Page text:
Tuesday, February 5, 2019

The Top Coolest Places we are Not Allowed to Visit

The Top Coolest Places we are Not Allowed to Visit

With new transport links and travel apps that improve planning and booking, the remotest corners of the world are closer than ever. However, there are some places around the world that will never make it into tourism brochures, and with good reason. Whether it's an island infested with venomous snakes or the secret archives of the Pope, the targets on our list are closed to the public.
From world heritage sites to natural wonders and ancient landmarks, there is so much to discover in this world. But what about the places we are disallowed to visit? Those who are valuable, dangerous and very guarded places.
The majority of these places are not in your average vacation destination. They are off the net, somewhere you can never imagine, completely cut off from the outside world.
Tomb of the Qin Shi Huang, China:
The tomb of the first Chinese emperor Qin Shi Huang, who died in 210 BC Died, is buried deep under a hill in central China. The funeral complex consists of a complex network of underground caves filled with all the things the Emperor would need in the afterlife, including clay reproductions of his armies, his family, his servants, his horses and his staff, widely known as the Terracotta Army are. Since its first discovery in 1974, more than 2,000 statues have been unearthed, each of which is completely unique, and experts believe there are more than 8,000 around the central tomb that have not yet been discovered.
The Top Coolest Places we are Not Allowed to Visit

Svalbard Global Seed Vault, Norway:

The Svalbard Global Seed Vault is an immense underground seed bank and a storage facility on the Norwegian island of Spitsbergen, about 800 miles from the North Pole, built 400 feet from the mountain. Officially opened in February 2008, the facility now stores around 840,000 samples of 4000 different seed species from around the world. The idea behind the seed bank is to provide a safety net against the diversity of accidental loss in the event of a major global or regional event. It works in a very similar way to a safe deposit box in the bank, which allows organizations or governments to "deposit" seed variations in the vault for safekeeping, and only they have access to their deposits.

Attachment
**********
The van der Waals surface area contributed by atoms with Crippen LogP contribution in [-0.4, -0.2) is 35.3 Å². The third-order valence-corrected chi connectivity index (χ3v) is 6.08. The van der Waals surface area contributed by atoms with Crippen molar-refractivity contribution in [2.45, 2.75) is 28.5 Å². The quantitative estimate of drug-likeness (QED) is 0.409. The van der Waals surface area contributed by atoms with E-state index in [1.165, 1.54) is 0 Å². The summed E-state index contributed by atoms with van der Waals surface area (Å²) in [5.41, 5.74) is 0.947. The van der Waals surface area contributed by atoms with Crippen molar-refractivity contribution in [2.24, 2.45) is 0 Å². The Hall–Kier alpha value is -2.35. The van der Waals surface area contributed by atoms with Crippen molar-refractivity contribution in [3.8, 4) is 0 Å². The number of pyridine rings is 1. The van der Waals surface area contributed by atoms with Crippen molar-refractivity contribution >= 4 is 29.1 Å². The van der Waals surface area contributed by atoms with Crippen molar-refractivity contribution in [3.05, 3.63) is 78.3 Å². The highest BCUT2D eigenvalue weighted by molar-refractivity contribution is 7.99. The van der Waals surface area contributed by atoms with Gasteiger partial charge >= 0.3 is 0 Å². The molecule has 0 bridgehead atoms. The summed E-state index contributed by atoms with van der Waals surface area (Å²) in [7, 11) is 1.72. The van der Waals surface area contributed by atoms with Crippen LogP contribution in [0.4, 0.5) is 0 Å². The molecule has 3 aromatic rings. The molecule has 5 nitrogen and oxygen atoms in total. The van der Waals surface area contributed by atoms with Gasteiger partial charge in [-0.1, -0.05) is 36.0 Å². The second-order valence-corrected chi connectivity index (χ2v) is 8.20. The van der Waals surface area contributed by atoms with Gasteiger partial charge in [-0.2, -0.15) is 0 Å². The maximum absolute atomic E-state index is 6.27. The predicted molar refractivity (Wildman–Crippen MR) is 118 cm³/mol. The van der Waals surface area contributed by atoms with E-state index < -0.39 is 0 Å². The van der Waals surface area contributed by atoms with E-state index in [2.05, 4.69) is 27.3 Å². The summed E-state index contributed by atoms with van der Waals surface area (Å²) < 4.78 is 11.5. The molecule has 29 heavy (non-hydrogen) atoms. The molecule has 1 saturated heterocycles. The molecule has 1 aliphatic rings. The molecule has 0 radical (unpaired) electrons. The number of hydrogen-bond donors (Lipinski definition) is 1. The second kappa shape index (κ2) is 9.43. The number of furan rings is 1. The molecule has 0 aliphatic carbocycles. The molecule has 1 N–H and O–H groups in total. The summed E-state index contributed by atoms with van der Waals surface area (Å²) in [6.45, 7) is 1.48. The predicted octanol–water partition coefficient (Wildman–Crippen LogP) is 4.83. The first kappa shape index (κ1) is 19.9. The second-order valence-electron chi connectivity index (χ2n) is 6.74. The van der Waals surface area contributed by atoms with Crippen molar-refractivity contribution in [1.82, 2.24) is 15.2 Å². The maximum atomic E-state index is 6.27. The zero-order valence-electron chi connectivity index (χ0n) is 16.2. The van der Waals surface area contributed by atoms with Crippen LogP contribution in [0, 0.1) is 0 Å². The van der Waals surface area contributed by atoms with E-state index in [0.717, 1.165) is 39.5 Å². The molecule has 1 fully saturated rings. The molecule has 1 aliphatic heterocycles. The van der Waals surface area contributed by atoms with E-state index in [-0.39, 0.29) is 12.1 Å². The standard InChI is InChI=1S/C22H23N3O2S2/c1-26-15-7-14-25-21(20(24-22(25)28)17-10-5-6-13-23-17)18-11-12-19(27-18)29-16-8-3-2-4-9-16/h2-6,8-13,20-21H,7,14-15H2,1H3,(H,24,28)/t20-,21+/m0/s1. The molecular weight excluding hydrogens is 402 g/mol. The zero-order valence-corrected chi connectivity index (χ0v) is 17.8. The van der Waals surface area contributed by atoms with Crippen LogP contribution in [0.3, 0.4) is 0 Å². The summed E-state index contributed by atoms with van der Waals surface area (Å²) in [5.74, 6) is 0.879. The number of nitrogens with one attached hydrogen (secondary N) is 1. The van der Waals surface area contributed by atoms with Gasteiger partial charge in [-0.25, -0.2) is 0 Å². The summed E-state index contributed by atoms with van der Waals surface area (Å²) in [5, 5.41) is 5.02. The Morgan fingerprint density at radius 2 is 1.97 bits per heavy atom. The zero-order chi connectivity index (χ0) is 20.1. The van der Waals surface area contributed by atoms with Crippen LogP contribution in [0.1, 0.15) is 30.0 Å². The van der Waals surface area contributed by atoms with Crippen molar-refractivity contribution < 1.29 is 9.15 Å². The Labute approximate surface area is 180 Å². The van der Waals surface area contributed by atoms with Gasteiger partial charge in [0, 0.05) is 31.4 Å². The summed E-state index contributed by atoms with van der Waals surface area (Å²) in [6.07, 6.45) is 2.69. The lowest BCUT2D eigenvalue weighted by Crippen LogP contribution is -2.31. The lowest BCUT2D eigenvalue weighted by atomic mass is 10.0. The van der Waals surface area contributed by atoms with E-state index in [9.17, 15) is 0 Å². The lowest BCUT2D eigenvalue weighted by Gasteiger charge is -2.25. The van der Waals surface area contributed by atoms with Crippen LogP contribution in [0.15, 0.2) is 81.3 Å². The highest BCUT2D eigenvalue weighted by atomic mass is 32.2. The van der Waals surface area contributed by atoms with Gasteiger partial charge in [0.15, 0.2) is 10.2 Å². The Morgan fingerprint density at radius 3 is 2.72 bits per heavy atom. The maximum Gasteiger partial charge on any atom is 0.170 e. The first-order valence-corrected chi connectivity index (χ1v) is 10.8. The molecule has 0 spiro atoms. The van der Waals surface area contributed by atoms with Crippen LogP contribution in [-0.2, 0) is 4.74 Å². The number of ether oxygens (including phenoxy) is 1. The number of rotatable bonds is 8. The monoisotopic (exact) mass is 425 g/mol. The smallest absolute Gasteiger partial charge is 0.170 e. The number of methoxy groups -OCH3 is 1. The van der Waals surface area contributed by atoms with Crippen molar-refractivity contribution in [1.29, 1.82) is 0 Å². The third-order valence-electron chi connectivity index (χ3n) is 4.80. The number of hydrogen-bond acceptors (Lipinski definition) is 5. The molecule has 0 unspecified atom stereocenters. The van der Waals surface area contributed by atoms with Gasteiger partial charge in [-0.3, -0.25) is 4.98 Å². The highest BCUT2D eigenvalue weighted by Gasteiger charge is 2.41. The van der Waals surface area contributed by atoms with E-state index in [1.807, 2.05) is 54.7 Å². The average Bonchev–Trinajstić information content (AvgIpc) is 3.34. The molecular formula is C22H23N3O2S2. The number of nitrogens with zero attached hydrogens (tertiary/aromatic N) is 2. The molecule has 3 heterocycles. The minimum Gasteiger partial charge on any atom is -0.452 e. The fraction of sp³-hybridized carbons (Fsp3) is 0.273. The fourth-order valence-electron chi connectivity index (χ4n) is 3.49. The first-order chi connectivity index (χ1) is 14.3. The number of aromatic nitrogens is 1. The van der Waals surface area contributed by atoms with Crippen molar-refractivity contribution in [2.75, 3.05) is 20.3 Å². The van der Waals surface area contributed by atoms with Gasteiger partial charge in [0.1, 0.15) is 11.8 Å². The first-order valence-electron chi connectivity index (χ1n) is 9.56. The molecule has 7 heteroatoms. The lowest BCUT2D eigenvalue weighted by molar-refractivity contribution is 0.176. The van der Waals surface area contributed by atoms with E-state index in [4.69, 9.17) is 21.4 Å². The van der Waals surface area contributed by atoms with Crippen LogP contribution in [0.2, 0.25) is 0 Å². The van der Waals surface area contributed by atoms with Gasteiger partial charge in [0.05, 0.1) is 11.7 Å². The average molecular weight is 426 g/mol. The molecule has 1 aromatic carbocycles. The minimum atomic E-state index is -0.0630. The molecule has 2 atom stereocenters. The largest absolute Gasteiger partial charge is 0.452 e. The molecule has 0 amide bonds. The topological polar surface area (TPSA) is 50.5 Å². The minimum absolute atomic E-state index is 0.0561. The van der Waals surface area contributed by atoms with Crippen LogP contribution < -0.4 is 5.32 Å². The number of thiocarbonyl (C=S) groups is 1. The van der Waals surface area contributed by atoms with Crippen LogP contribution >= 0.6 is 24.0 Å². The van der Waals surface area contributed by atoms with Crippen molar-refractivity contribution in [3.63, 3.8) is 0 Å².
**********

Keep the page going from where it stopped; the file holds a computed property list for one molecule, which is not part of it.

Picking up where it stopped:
Surtsey, island:

Surtsey, a small volcanic island located in the Vestryman archipelago, on the south coast of Iceland, is one of the youngest islands in the world: it was formed in a volcanic eruption that lasted from 1963 to 1967. No one can access the island except A small group of scientists. This serves to allow the natural ecological succession to take place without external interference.

Area 51, Nevada, US:

Hidden in the middle of the arid desert of Nevada, Area 51 is a secret military base in the United States whose purpose has always been unknown to the public. What happens inside the base has led to decades of wild speculation, including the famous alien conspiracies. However, it is likely to serve as a site for the development and testing of experimental aircraft and weapons. However, one thing is for sure: what happens in Area 51 should not be seen by the public, since access is strictly prohibited.

Snake Island, Brazil:

Snake Island, as it is known most affectionately, is an island of 43 hectares located on the Brazilian coast, approximately 20 miles off the coast of San Paul. The island is home to one of the most deadly snake species in the world, the golden viper of Lance, which venom can eat through meat. There are more than 4,000 of them on the island, but local tradition suggests that there is one snake for every five square meters of land. Whatever the case, the Brazilian government has banned visitors from setting foot there with one exception: every few years, the government grants a handful of scientist’s permission to study the snakes.

Andaman Islands, India:

A friendly smile goes a long way when traveling, but the people of North Sentinel Island in the Indian Ocean do not want to have anything to do with the outside society. In fact, if you were to set foot on the island, the sentries will try to kill you. Almost nothing is known about this indigenous tribe that has inhabited the island for more than 60,000 years. Sentinels are completely isolated from modern civilization by their own choice. After failing to make a connection, the Indian government stopped all attempts and banned traveling less than three miles from the island. In 2006, two fishermen who operated illegally were killed when they broke the rules and visited the island.


1 comment:

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